How bad will no BREXIT deal be
The British are threatened with an economic disaster in the event of a no-deal Brexit
The best descriptions of the current state of the Brexit negotiations came from Dublin. After the unsuccessful Brussels meeting between EU Commission President Ursula von der Leyen and Prime Minister Boris Johnson on Wednesday evening, an Irish member of the government resorted to a Covid settlement: the talks were "not yet dead, but connected to the ventilator".
Less drastic, but similarly pessimistic, Ireland's Prime Minister Micheál Martin predicted chaotic conditions for the end of the British transition period on New Year's Eve: "We are on the cliff for no deal."
Those who thought the dinner of pumpkin soup with mussels and steamed turbot with mashed potatoes were the culmination of the large-scale choreography that would make an agreement on future economic cooperation possible at the end of the transition period on New Year's Eve saw themselves disappointed. Instead, the fish mix looked more like the countdown to break up without a contract. The pound promptly fell by one percent on the London Stock Exchange against the euro - probably a harbinger of greater turbulence, and currency traders still believe a deal is more likely.
Fear of bottlenecks
The consequences of the No Deal are only slowly seeping into the consciousness of the British public three weeks before Great Britain finally leaves the EU's zone of influence. An industry expert estimates that chemical companies alone have to face additional bureaucracy costs of 1.6 billion euros. Customers in Paris or Düsseldorf are already averse to British products because they fear delivery problems, reports a manufacturer of luxury beds.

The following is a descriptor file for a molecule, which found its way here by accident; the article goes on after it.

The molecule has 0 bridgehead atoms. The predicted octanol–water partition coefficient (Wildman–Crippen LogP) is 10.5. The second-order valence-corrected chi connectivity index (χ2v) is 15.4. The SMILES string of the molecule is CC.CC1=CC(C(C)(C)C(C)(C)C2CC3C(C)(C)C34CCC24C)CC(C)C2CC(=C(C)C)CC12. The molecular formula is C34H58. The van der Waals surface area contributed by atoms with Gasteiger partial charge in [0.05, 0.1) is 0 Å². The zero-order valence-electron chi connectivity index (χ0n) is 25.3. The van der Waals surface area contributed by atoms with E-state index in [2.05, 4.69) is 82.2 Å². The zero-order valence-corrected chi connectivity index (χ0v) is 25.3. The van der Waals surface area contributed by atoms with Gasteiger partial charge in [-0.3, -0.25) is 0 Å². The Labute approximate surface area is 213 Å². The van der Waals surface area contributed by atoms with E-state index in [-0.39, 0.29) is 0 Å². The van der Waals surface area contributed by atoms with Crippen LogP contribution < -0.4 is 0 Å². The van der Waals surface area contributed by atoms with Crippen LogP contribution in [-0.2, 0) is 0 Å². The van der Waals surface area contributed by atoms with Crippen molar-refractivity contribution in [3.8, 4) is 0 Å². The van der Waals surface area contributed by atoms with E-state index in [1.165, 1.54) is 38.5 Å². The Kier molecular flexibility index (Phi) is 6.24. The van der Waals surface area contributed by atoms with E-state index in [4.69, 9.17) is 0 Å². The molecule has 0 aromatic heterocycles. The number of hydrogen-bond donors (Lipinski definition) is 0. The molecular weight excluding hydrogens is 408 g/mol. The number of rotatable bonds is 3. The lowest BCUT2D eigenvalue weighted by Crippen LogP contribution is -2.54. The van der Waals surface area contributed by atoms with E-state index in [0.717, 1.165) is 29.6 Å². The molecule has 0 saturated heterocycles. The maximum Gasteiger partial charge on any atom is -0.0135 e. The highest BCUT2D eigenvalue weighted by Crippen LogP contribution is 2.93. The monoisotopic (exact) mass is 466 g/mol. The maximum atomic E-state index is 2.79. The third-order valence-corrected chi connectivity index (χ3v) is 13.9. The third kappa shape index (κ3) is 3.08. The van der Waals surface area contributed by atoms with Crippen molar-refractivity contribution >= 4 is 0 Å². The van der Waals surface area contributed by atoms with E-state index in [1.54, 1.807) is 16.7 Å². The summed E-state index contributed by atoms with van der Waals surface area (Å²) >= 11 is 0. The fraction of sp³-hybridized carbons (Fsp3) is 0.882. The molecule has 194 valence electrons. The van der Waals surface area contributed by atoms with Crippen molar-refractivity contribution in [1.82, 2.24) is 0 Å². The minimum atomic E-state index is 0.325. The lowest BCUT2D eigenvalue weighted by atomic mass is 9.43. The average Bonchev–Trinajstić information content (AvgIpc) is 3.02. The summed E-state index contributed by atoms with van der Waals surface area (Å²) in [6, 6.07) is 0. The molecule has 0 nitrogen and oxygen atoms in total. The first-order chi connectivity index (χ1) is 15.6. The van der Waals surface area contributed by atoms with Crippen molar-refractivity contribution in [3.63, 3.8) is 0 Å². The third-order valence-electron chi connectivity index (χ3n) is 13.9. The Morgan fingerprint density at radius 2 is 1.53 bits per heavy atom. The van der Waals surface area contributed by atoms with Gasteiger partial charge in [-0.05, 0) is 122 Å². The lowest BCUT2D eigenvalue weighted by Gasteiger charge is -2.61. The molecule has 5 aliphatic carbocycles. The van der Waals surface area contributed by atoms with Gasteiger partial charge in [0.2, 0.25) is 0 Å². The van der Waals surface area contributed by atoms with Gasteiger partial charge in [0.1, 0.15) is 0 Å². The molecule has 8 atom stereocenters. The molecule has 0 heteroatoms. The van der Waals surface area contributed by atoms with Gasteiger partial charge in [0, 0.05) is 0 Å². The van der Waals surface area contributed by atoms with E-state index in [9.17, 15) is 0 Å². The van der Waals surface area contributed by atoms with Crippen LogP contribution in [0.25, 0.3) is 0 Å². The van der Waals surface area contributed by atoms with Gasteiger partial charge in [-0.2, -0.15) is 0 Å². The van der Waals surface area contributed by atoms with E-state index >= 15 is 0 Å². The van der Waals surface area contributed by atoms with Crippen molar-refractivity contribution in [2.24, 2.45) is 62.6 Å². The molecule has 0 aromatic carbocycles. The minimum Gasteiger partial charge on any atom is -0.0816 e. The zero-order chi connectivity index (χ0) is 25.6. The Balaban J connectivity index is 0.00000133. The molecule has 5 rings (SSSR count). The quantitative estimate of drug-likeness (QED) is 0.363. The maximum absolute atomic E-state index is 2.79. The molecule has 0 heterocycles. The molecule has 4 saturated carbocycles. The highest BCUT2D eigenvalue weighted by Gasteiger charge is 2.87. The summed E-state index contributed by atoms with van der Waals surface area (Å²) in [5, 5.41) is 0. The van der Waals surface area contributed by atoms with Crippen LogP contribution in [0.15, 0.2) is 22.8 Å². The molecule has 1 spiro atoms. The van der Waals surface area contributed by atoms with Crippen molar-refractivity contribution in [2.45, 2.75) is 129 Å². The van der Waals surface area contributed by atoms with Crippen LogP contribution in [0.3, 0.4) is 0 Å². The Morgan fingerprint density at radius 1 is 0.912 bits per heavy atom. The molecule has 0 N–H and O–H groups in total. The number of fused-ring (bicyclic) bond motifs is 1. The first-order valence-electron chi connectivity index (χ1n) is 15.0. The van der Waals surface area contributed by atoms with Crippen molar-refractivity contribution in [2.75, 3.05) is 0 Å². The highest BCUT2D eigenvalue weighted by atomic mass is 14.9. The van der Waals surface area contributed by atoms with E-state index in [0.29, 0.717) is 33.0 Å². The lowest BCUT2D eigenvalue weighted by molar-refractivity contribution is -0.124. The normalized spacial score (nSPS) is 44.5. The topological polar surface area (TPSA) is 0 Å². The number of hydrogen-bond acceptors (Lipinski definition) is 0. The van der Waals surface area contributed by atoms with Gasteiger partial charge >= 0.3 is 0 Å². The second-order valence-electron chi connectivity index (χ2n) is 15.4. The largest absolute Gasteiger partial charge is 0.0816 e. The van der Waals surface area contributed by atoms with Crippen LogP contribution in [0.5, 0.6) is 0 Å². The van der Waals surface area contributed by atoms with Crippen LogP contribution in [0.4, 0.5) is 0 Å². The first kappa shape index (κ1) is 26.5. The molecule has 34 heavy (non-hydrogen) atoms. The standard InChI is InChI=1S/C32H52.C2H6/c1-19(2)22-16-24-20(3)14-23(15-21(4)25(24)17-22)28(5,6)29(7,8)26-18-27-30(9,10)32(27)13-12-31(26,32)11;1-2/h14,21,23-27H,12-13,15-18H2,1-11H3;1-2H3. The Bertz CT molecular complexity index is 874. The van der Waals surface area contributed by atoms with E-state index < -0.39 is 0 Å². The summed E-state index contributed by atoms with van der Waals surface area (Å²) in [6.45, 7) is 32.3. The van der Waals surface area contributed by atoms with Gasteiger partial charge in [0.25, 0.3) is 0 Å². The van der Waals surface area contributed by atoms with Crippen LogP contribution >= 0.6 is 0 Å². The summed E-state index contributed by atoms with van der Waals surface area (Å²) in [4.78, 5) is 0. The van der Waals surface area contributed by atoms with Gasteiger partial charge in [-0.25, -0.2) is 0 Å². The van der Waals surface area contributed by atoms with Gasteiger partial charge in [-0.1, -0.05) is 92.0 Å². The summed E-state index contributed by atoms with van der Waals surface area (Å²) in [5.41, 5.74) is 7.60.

The EU will in future levy duties and taxes of 20 percent on seafood such as the tasty mussels served in Brussels, and as much as 50 percent on British lamb. Food would be "between three and five percent more expensive," predicts John Allan, chairman of the retail giant Tesco.
A BBC interviewer presented the latter number to Deputy Prime Minister and Foreign Minister Dominic Raab on Thursday. He "doesn't recognize the number," said the Brexit hardliner, without naming an alternative. It is the same politician who, in his short term as Brexit minister in 2018, realized that around a third of vital imports to the island pass through the Calais / Dover bottleneck - "that was not so clear to me before".
More harmful than Covid
Much is not clear to the Brexiteers, or they deliberately turn a blind eye to inconvenient facts. In the medium and long term, the sober central bank governor Andrew Bailey recently announced that Brexit will cause "greater damage" than the Covid pandemic, even with a thin trade agreement.
According to the forecast of the budget authority OBR, the economy will collapse by 11.3 percent this year because of Corona, the sharpest decline of all halfway comparable G7 nations. But before the Brussels dinner in the House of Commons, Johnson repeated one of his key favorite phrases: The UK would "thrive" outside the European Union, with or without an agreement.
With the appearance on Wednesday, the prime minister made it "very, very difficult" to push through the necessary compromises, according to the analysis of a veteran of four Tory governments, the 80-year-old Lord Kenneth Clarke. Apparently, the fear of the Brexit ultras outweighs the own ranks of the room for maneuver that Johnson has gained domestically. Because at the same meeting, Labor opposition leader Keir Starmer confirmed that his party would approve the trade agreement with the European Union - if it comes about. But it didn't look like that three days before the end of the latest deadline on Sunday. (Sebastian Borger from London, December 10th, 2020)
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